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Fed likely to keep short-end yields suppressed for years to come

Timely insights from portfolio managers and industry experts on key financial, economic and political issues.

The views expressed in these posts are those of the authors and are current only through the date stated. These views are subject to change at any time based upon market or other conditions, and Eaton Vance disclaims any responsibility to update such views. These views may not be relied upon as investment advice and, because investment decisions for Eaton Vance are based on many factors, may not be relied upon as an indication of trading intent on behalf of any Eaton Vance strategy. The discussion herein is general in nature and is provided for informational purposes only. There is no guarantee as to its accuracy or completeness.

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      By Andrew Szczurowski, CFAPortfolio Manager, Global Income Group, Eaton Vance Management

      Boston - Eaton Vance and its affiliates seek to actively capitalize on opportunities presented by uncertainty about future market and economic outcomes, while ensuring that the portfolio risk profile remains appropriate for the specific strategy. Here are excerpts from a recent conversation with Andrew Szczurowski, CFA, Portfolio Manager at Eaton Vance Management.

      What we are seeing: While there may be elevated volatility in most markets around the world right now, one place that is seeing little movement is the short end of the US Treasury curve. At their June meeting, US monetary policymakers updated "dot plot" forecasts for the federal funds rate. What was a bit surprising was that 15 of the 17 Federal Open Market Committee (FOMC) members saw no rate hikes through at least 2022.

      Admittedly, the current environment makes it really challenging to predict economic growth a few months from now — let alone in 2022. But if the last decade has taught us anything, it is that the Fed is going to err on the side of providing too much stimulus, rather than too little, and then deal with the consequences at a later date. So while investors have a lot to worry about right now from coronavirus trends and trade wars to the upcoming election, one thing they don't have to worry about is the Fed hiking rates.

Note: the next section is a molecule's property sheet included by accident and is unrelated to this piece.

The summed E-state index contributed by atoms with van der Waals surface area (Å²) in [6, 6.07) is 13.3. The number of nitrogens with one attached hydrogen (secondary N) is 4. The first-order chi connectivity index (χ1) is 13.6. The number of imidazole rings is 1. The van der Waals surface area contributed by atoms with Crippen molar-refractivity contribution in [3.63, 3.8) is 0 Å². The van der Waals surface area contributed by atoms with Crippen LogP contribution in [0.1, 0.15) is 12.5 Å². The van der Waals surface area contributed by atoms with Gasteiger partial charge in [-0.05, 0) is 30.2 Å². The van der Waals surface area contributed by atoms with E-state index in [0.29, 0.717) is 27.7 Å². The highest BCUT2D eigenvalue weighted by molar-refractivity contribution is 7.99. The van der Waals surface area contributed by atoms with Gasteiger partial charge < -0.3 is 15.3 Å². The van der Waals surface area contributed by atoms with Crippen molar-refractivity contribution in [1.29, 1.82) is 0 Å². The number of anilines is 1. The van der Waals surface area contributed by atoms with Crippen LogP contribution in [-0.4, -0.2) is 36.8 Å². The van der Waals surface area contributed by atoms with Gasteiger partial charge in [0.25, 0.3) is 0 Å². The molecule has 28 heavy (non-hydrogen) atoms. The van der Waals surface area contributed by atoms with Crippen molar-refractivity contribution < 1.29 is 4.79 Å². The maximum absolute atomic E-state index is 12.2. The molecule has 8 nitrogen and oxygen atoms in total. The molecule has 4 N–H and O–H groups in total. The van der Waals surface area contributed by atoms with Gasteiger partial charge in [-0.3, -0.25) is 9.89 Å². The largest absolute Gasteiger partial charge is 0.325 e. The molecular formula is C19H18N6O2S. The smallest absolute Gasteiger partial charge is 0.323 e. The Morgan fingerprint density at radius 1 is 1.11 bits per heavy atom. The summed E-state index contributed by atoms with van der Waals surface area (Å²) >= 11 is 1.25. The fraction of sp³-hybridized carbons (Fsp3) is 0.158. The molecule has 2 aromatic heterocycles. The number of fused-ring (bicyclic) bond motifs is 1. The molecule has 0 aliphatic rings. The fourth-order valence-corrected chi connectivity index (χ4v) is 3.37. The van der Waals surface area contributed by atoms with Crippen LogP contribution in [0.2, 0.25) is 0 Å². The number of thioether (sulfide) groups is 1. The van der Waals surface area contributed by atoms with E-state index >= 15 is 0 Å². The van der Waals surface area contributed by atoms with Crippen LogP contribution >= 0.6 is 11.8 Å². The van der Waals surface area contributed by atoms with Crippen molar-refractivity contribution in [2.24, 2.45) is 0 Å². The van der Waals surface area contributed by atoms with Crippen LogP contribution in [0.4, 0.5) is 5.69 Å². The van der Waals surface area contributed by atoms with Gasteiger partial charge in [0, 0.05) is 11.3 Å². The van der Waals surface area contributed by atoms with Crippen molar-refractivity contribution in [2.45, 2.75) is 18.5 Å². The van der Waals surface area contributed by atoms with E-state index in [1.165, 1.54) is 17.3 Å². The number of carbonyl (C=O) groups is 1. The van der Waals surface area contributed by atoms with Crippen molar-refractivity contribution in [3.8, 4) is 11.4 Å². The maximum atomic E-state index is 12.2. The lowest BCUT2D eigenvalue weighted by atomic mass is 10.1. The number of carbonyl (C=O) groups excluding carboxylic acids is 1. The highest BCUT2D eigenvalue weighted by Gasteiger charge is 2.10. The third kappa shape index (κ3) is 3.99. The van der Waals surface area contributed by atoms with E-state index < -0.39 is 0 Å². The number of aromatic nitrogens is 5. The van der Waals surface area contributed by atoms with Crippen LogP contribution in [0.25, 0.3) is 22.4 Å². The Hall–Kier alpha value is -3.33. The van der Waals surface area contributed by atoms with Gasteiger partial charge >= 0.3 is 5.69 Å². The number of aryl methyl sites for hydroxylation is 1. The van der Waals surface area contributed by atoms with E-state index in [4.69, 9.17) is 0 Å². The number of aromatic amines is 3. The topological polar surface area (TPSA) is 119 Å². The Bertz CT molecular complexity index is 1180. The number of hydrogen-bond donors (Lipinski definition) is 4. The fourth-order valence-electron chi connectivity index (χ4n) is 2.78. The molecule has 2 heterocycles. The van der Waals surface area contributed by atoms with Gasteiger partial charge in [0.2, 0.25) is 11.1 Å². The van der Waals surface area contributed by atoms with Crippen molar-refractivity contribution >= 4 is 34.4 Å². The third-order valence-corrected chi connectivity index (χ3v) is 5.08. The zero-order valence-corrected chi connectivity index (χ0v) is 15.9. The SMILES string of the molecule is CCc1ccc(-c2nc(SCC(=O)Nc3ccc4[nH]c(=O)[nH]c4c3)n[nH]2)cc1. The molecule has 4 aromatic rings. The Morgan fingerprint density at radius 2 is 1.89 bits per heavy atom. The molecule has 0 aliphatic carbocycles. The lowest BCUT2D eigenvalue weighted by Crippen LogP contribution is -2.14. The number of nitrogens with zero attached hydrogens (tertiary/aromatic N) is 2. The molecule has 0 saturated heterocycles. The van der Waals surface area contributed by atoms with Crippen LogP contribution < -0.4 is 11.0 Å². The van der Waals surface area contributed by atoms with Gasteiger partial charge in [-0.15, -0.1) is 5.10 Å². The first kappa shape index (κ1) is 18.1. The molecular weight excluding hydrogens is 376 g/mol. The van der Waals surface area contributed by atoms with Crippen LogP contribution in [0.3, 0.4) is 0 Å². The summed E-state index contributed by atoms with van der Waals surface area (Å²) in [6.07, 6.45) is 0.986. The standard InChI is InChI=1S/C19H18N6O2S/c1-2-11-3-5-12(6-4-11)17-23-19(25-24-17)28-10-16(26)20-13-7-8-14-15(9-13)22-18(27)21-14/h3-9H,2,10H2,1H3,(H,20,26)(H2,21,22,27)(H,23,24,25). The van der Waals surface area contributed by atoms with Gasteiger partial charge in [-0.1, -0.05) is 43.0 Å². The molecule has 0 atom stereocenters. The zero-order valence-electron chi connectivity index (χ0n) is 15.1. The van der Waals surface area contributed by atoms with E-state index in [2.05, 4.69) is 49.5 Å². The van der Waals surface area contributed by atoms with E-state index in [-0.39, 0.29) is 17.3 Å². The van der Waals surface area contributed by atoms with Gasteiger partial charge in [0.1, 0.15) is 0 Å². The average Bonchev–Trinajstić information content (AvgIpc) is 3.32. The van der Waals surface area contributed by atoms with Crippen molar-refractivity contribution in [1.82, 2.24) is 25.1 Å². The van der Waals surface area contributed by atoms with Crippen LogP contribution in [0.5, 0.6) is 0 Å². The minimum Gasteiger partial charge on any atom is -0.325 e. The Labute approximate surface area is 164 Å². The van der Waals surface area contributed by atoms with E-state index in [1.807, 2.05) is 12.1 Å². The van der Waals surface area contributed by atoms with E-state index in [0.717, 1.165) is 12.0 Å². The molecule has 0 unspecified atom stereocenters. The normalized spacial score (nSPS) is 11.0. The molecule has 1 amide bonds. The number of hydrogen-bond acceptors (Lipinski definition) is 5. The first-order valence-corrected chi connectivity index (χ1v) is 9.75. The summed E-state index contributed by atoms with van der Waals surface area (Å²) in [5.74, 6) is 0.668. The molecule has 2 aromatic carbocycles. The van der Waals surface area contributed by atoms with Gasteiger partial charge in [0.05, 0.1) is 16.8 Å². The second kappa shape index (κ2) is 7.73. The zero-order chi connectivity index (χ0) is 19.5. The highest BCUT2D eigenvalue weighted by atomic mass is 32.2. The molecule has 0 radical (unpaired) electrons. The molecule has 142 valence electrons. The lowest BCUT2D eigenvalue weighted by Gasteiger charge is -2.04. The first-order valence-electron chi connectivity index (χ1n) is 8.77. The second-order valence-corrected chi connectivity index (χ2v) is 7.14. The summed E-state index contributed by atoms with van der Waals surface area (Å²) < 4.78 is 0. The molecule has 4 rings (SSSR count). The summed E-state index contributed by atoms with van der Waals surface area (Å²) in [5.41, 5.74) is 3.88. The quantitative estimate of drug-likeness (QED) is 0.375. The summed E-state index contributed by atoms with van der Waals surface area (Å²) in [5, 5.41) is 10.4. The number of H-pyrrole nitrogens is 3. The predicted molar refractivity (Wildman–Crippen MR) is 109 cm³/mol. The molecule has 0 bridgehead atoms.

When we see the 2-year US Treasury yield on June 23 at 0.19% —almost the same level as on April 15 at 0.20% — it makes sense that the yield isn't moving higher if the Fed has all but said they won't be hiking rates for at least 2.5 years. It is also hard for yields on the short end to move lower when policymakers are not in favor of cutting the fed funds rate into negative territory.

      The Fed has always controlled the short end of the US Treasury curve, but the long end is still the Wild West. While the Fed has sought to manage the long end through actions like QE and Operation Twist, it has never truly tamed it. Longer-end US Treasury yields will continue to bounce around on news of vaccines, fiscal stimulus, tariffs and seemingly lastly these days... economic data.

      What we are doing: We remain pessimistic that the economic recovery will live up to the market's lofty expectations. Given how much risk markets have bounced off their lows, we believe the skew is tilted toward the downside. A successful strategy for many investors for years has been to invest where the Fed is investing, not try to fight it. After the Fed's recent foray into investment grade corporate bonds, many investors have followed it there with great success.

      The spread for the one to three year investment grade corporate index has tightened from 306 basis points (bps) over US Treasurys on March 31, to 178 bps on April 30, to just 93 bps as of June 23. Meanwhile, spreads in the AAA-rated government agency mortgage-backed security (MBS) market have gone from 126 bps over US Treasurys on March 31 to 102 bps on April 30, and have since widened back out to 117 bps as of June 23.

      Investors in A and AA short-end investment grade corporate bonds are now receiving less spread than they would investing in a comparable duration AAA agency MBS. With the widening in agency MBS spreads over the last seven weeks as investment grade credit spreads have ground tighter, this sector now lets investors move up in quality and yield at the same time. We have been adding agency MBS that offer prepay protection if mortgage rates continue to hit new lows, as we suspect they will.

      What we are watching: We are watching to see whether Bloomberg Barclays US Aggregate Index-based investors continue with their insatiable demand for investment grade corporate bonds. Or will they start to take gains now that spreads have reversed the bulk of their March widening, and rotate back into higher quality sectors like agency MBS and US Treasurys?

      Final word: In such an uncertain economic environment, it is important for investors to be nimble, not taking on additional credit and liquidity risk if they aren't being compensated to do so. Agency MBS once again looks very compelling to us, relative to higher quality investment grade. With spreads sitting well above their five-year average, and the largest holder of agency MBS — that is, the Fed — buying bonds daily, we think MBS spreads are poised to outperform.